During the open forum that followed my short talk at the recent Readers and Writers Festival, held Aug. 2-4 at the Raffles Hotel in Makati, I was bombarded with questions by the large audience that came to listen.
I had difficulty answering one question immediately.
“After investigating and researching on so many psychic and paranormal topics all these years, is there any topic you have not yet investigated?” one woman asked.
That made me think very hard. Because I have written on so many paranormal and psychic topics, I have a hard time finding a topic I have not yet looked into.
I replied, “Yes, there is one topic I really want to explore. What really happens after death?”
Christian religion tells us that after a person dies, he or she either goes to heaven, hell or an in-between place (or state) called purgatory, depending on how that person has led his or her life on earth. Other religions also have answers to this question.
But what I want to find answers to are the following: What happens one week after we die, or one year after? A few years after? A hundred years after? A thousand years after?
What do the dead do in the afterlife? Do they see their relatives or loved ones in the
afterlife? What if other family members are down below?
Do spirits grow old in the afterlife? How do they spend their life there? Don’t they ever get tired or bored?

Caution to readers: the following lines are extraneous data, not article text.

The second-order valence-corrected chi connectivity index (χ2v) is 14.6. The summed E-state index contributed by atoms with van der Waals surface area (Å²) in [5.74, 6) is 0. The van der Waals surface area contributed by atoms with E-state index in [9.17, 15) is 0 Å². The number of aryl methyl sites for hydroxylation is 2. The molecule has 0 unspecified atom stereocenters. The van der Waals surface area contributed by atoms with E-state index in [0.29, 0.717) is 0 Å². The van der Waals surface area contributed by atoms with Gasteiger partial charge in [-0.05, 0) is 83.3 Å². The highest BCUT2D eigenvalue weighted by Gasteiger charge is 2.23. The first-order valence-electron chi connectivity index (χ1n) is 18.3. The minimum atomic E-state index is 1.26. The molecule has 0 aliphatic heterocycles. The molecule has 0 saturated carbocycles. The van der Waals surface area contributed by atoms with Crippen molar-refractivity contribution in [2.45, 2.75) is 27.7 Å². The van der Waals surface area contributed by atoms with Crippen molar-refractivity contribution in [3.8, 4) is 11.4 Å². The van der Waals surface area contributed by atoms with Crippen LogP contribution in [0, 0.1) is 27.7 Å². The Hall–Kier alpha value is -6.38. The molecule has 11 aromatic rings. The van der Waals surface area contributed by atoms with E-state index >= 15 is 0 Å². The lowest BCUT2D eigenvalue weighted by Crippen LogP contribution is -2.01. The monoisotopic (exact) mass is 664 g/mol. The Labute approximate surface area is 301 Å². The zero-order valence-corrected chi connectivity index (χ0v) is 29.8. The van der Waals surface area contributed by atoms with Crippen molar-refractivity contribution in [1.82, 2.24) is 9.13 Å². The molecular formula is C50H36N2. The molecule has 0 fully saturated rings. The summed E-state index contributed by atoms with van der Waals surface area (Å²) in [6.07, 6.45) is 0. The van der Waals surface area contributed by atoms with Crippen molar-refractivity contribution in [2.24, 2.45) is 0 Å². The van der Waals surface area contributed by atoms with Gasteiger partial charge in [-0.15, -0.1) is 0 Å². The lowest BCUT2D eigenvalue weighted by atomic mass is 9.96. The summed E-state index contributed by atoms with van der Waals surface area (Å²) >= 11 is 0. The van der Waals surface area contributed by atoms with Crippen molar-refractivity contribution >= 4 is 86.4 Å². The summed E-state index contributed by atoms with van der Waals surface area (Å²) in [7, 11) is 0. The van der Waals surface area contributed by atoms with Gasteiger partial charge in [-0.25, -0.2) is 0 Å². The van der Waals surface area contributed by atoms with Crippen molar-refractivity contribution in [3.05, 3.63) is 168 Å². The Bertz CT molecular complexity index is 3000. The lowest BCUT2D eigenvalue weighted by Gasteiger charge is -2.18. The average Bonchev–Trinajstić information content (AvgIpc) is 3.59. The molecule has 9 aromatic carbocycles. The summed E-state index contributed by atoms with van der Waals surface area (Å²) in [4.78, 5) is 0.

These are only some of the questions I have been eager to find answers to. I still don’t have answers. The Christian religion does not have answers to these questions, either.
What I remember from the Catholic teaching is that we have a “beatific vision” of God in heaven, whatever that means. There is no answer from the Catholic religion as to whether or not spirits reincarnate back to earth. It does not believe in reincarnation. What it believes is that there will be a “last judgment,” where all spirits will be judged.
Then there’s resurrection. How come nobody has ever asked what happens to the soul every day or every year in the afterlife? There are at least two books on this topic I have come across.
One is “Handbook to the AfterLife” by Pamela Rae Heath and Jon Klimo, and the other is “Afterlife Beliefs and Phenomena” by James R. Lewis with a foreword by Raymond Moody, author of the best-selling book “Life after Life.”
Dr. Moody was the first to investigate and write about near-death-experience. He also coined that word.
What is interesting about the book by Heath and Klimo is that it is based on communications made by the spirits (through automatic writing, near-death experience, channeling electronic voice phenomena, etc.), rather than on religion or prophecy and, therefore, it is somehow more believable or credible. Religious beliefs do not give proof or basis for their beliefs. Religion only asks its followers to believe. Period.
The ancient Egyptians at least had a belief that the dead continue to live in the afterlife. They are still alive, and they need food, utensils, gold and other conveniences they had while alive. That’s why they bury their dead together with everything they used when alive. Communication between spirits of the dead and the living give us a good idea what it is like to be dead.
Our Next Soulmates, Karma and Reincarnation Seminar will be on Aug. 24, 1-7 p.m., tel. 8107245, 0998-9886292